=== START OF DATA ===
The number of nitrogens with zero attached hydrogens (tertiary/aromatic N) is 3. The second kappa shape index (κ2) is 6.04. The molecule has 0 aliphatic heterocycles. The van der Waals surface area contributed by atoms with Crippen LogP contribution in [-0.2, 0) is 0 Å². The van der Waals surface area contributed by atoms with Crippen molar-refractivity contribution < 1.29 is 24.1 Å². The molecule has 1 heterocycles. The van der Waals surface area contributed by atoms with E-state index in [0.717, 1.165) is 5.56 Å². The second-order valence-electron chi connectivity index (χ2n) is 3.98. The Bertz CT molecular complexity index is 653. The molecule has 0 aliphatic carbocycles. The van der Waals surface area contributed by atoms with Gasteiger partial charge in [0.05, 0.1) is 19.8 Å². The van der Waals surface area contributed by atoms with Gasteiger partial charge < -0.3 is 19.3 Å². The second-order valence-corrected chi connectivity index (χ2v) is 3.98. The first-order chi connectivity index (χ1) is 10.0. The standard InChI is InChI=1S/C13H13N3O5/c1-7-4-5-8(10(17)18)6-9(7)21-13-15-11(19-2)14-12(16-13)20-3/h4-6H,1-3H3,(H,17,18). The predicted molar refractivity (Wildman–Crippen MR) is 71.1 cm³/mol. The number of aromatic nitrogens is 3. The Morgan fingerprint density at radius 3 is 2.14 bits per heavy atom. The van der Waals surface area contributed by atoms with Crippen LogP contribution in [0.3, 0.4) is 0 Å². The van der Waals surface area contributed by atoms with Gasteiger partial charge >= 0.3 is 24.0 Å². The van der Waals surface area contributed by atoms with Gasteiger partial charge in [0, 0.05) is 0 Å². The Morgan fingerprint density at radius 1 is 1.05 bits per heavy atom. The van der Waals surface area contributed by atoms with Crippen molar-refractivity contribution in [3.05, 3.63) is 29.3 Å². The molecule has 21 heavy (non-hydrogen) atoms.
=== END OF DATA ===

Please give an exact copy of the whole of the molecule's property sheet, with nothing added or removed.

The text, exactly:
The number of nitrogens with zero attached hydrogens (tertiary/aromatic N) is 3. The second kappa shape index (κ2) is 6.04. The molecule has 0 aliphatic heterocycles. The van der Waals surface area contributed by atoms with Crippen LogP contribution in [-0.2, 0) is 0 Å². The van der Waals surface area contributed by atoms with Crippen molar-refractivity contribution < 1.29 is 24.1 Å². The molecule has 1 heterocycles. The van der Waals surface area contributed by atoms with E-state index in [0.717, 1.165) is 5.56 Å². The second-order valence-electron chi connectivity index (χ2n) is 3.98. The Bertz CT molecular complexity index is 653. The molecule has 0 aliphatic carbocycles. The van der Waals surface area contributed by atoms with Gasteiger partial charge in [0.05, 0.1) is 19.8 Å². The van der Waals surface area contributed by atoms with Gasteiger partial charge < -0.3 is 19.3 Å². The second-order valence-corrected chi connectivity index (χ2v) is 3.98. The first-order chi connectivity index (χ1) is 10.0. The standard InChI is InChI=1S/C13H13N3O5/c1-7-4-5-8(10(17)18)6-9(7)21-13-15-11(19-2)14-12(16-13)20-3/h4-6H,1-3H3,(H,17,18). The predicted molar refractivity (Wildman–Crippen MR) is 71.1 cm³/mol. The number of aromatic nitrogens is 3. The Morgan fingerprint density at radius 3 is 2.14 bits per heavy atom. The van der Waals surface area contributed by atoms with Crippen LogP contribution in [0.3, 0.4) is 0 Å². The van der Waals surface area contributed by atoms with Gasteiger partial charge >= 0.3 is 24.0 Å². The van der Waals surface area contributed by atoms with Gasteiger partial charge in [0, 0.05) is 0 Å². The Morgan fingerprint density at radius 1 is 1.05 bits per heavy atom. The van der Waals surface area contributed by atoms with Crippen molar-refractivity contribution in [3.05, 3.63) is 29.3 Å². The molecule has 21 heavy (non-hydrogen) atoms.